The Making of Cosmo the Tufted Puffin
If you've ever been to the town of Bandon you've probably seen the 'Sea Trash' sculptures from our friends, and WRCA grantee, Washed Ashore. We continue to be impressed by the great work they're doing to help clean up Bandon's beaches and educate the world on the dangers of marine debris.
In celebration of Earth Day, we are excited to share the story of their newest Tufted Puffin, Cosmo. So without further ado, enjoy the 'Making of Cosmo the Tufted Puffin' by Angela Haseltine Pozzi & Washed Ashore: Art to Save the Sea!
Every piece of plastic on Cosmo was found on the beaches near Bandon, Oregon. Nothing is ever colored. Stainless steel wire, screws, and frame make it long lasting.
Soon he will have a cement base which will imitate the shape of a large rock.
Details of the Wing Feathers show hangers, pipes, flip flops, handles, miscellaneous plastics, and more.
Cosmo’s life began at the beach.
Buoys from Korean Aquaculture are gathered off the beach to create his feathers. Large black plastic garbage cans and buckets were used as base plastics. These were wired onto the steel frame and became the base for the volunteer-made panels. Tires are difficult to remove from beaches with high cliffs, and State Park partners often help out. These are a challenge to cut, but make excellent parts of wings.
Everything is sorted by color, size, and shape. Orange is pulled for Cosmo’s feet. Black and white flipflops are an important part of sculpting the head and feathers. Long and thin black plastic is pulled for the feathers. Pipes become an important supply for our volunteers to use as they string and stitch feather panels. The debris yard hosts a wide array of possibilities. A mysterious large orange plastic piece is cut for the base of the feet and part of the beak of the Puffin.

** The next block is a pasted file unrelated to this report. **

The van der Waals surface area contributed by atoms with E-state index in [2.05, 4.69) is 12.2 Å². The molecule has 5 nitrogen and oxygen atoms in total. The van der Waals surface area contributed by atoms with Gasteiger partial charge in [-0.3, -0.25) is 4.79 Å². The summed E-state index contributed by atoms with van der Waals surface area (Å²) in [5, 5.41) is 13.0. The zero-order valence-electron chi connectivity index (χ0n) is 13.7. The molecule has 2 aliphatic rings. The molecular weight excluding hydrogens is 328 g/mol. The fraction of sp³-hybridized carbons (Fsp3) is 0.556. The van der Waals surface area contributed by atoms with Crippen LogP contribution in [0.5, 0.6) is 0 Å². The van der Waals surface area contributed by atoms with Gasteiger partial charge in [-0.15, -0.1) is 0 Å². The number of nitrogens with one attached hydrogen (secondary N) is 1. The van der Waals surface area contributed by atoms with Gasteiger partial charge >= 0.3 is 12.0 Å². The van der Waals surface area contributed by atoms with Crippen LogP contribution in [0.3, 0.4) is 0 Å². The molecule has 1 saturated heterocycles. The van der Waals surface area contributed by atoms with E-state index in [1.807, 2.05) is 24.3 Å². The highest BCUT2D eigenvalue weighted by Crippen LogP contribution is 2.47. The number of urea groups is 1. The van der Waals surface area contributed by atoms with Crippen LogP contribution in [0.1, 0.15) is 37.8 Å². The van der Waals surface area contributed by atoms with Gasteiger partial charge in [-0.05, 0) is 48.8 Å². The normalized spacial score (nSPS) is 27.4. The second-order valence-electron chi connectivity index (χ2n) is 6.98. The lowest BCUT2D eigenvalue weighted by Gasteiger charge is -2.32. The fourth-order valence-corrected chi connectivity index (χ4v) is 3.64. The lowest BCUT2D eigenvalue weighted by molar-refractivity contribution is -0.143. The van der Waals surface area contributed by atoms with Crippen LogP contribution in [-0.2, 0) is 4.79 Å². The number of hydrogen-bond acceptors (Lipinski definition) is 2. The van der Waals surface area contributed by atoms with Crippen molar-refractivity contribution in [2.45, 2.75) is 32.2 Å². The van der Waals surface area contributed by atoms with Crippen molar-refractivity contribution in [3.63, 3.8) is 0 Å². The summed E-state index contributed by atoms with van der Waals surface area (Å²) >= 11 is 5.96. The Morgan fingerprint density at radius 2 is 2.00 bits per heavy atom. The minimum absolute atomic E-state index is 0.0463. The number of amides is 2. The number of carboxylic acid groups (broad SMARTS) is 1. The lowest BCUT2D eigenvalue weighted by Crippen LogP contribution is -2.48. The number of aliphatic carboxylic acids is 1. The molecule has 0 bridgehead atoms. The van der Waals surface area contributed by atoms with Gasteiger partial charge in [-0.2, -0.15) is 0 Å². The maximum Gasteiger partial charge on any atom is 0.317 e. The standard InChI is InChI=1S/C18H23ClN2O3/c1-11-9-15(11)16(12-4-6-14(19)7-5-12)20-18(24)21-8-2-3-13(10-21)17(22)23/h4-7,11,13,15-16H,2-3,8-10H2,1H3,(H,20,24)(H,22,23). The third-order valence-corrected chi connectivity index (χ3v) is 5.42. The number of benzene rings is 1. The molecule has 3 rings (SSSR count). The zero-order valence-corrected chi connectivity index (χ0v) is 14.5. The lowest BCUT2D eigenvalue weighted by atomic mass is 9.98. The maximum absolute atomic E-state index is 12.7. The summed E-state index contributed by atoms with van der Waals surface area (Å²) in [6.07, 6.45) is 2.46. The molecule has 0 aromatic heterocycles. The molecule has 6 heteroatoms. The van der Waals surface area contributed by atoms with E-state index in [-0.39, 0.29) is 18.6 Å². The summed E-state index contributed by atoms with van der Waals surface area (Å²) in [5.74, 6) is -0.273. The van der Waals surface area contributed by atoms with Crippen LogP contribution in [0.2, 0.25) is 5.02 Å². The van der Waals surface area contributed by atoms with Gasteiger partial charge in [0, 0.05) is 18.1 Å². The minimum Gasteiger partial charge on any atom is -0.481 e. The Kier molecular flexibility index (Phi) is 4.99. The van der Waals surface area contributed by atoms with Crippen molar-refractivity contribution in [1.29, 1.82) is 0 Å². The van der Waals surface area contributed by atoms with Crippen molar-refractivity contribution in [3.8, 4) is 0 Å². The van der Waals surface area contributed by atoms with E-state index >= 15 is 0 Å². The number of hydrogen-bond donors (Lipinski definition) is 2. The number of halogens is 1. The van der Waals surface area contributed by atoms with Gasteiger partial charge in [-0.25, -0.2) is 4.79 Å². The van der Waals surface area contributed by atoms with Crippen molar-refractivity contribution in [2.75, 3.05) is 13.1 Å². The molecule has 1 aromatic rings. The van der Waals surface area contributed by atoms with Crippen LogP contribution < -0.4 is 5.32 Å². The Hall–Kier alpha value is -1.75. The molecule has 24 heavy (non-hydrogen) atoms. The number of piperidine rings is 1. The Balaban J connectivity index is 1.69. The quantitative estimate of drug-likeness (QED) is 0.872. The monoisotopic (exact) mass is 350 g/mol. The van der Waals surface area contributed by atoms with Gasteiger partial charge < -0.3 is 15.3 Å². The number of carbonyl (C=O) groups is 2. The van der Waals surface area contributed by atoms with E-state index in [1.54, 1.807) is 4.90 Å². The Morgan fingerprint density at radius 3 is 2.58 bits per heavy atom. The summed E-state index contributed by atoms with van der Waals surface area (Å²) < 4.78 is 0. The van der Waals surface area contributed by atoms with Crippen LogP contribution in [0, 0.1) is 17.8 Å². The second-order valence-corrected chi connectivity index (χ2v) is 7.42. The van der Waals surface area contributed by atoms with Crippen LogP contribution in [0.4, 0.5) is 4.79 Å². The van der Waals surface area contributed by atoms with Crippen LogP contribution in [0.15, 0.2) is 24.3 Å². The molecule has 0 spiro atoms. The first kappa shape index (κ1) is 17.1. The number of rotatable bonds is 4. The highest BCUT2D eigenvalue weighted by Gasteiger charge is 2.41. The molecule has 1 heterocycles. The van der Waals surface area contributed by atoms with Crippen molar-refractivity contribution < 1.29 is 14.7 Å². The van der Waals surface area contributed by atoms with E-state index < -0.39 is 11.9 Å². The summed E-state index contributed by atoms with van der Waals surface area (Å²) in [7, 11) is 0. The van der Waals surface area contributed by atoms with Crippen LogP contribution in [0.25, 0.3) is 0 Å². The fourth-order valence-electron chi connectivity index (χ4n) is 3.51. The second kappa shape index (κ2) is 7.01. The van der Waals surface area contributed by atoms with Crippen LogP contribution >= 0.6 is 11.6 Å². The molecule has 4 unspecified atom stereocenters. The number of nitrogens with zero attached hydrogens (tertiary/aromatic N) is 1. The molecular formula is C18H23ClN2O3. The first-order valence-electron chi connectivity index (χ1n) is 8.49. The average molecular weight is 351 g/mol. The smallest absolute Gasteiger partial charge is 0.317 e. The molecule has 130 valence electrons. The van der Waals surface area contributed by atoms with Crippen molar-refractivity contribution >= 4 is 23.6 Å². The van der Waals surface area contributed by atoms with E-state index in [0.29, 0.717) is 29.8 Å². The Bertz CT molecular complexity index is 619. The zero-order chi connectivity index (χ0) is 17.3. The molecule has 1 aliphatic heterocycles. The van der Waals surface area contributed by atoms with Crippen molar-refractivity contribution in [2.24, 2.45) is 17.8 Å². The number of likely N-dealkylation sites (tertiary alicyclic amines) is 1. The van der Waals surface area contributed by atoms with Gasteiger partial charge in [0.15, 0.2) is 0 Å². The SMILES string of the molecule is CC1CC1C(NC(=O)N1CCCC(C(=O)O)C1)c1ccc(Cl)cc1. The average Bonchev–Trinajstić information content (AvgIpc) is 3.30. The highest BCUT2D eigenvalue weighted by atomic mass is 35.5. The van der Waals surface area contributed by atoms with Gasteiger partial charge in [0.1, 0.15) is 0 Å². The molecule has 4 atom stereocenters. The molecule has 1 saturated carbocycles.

Our free community workshops created much of the work on Cosmo’s back and belly. “Trash-kabobs” are often made by young children who come with their families to our workshop. These were used on Cosmos fluffy belly.
While the volunteers worked on panels and kabobs, Angela worked on the head, neck, feet, and wings. The stainless steel frame of the head was first covered with base plastics then covered carefully with the correct colors for puffin’s markings. His tufts are made of cut rubber buoys. His top crown is made of sliced golf balls (help us protect ocean life by not hitting your golf balls into the ocean on our ocean holes). Angela added the finishing touches with individually chosen and cut feather plastics.
Cosmo now awaits his heavy cement base and his new home at Coquille Point! Check it out next time you're in town and happy Earth Day!
UPDATE: Coquille Point Instillation 5/18/18